As a result, drilling activity in liquids- rich unconventional plays is expected to be constrained through 2019, with export opportunities for natural gas providing some incentive to drilling in gas bearing formations. Improvements in drilling efficiency and falling well costs will allow for modest increases nonetheless. In large part, well productivity has increased as a direct result of the use of greater volumes of proppants in fracturing operations.
A number of specific unconventional resource plays are expected to see significant future growth in well completions, creating above average opportunities for proppants.
Among the largest proppant markets in the United States, Colorado, North Dakota and Oklahoma are expected to hold the best short-term prospects for volume demand growth, while Texas and Pennsylvania are forecast to grow more slowly.
In large part, this will result from the relative maturity of the Eagle Ford shale in Texas and the Marcellus shale in Pennsylvania when compared to the less developed unconventional plays in the former states. Canada is expected to see very strong growth, as the country holds a large volume of tight oil and shale gas resources yet lags the United States in their development, having focused investment more heavily on oil sands resources to date.
Facing Future Factors
According to Roskill’s latest report, “Frac Sands & Proppants North America: Industry, Markets & Outlook 2015,” the current market challenges should not detract from the overall key trends in the frac sands and proppant industries.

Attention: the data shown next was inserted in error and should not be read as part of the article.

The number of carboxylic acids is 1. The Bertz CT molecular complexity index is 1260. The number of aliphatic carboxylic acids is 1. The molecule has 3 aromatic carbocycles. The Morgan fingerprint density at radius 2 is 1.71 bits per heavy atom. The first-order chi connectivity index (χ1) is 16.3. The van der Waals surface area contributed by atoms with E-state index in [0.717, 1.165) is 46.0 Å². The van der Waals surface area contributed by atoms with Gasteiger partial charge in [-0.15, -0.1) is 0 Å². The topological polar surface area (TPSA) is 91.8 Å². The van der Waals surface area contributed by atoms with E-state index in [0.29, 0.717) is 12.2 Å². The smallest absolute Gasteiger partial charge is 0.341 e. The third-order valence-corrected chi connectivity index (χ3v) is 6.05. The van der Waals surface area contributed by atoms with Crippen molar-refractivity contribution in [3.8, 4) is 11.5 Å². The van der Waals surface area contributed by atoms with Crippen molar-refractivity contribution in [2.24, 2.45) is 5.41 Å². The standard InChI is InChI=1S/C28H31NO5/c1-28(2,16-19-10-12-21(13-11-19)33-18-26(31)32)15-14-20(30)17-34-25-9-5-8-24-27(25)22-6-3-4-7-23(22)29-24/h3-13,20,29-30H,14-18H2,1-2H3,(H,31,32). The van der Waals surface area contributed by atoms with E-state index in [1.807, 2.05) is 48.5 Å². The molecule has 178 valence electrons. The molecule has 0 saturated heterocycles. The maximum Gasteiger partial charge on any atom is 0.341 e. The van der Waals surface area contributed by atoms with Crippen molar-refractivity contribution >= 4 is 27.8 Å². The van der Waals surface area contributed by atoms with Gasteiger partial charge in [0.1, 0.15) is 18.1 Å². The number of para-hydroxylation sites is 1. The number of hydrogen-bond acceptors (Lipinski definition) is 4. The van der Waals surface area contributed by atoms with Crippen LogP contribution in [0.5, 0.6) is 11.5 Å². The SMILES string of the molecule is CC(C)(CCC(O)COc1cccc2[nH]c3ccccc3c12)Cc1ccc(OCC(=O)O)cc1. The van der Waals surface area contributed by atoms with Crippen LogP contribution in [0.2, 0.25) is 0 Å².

The hectic pace of shale hydrocarbon exploitation in the United States and Canada within the last 10 years has reversed the decline in exploitable oil and gas reserves and pushed so-called peak oil (and gas) decades into the future. The key to unlocking vast shale oil and gas resources so quickly in North America was the explosive expansion in output of hydraulic fracturing proppants, particularly natural frac sand, according to the report.
The tempo of development is unprecedented in the mineral extractive industry. Industrial sand production in the U.S. had reached a 30-year plateau of 20-25 Mtpy by 1970 with frac sand for conventional oil and gas wells accounting for 1 percent of its usage. Since then, a 200-fold increase in frac sand volume has occurred – most of it since 2002. By the end of 2014, natural frac sand accounted for over two-thirds of the U.S.’s 75 Mtpy production of industrial sand.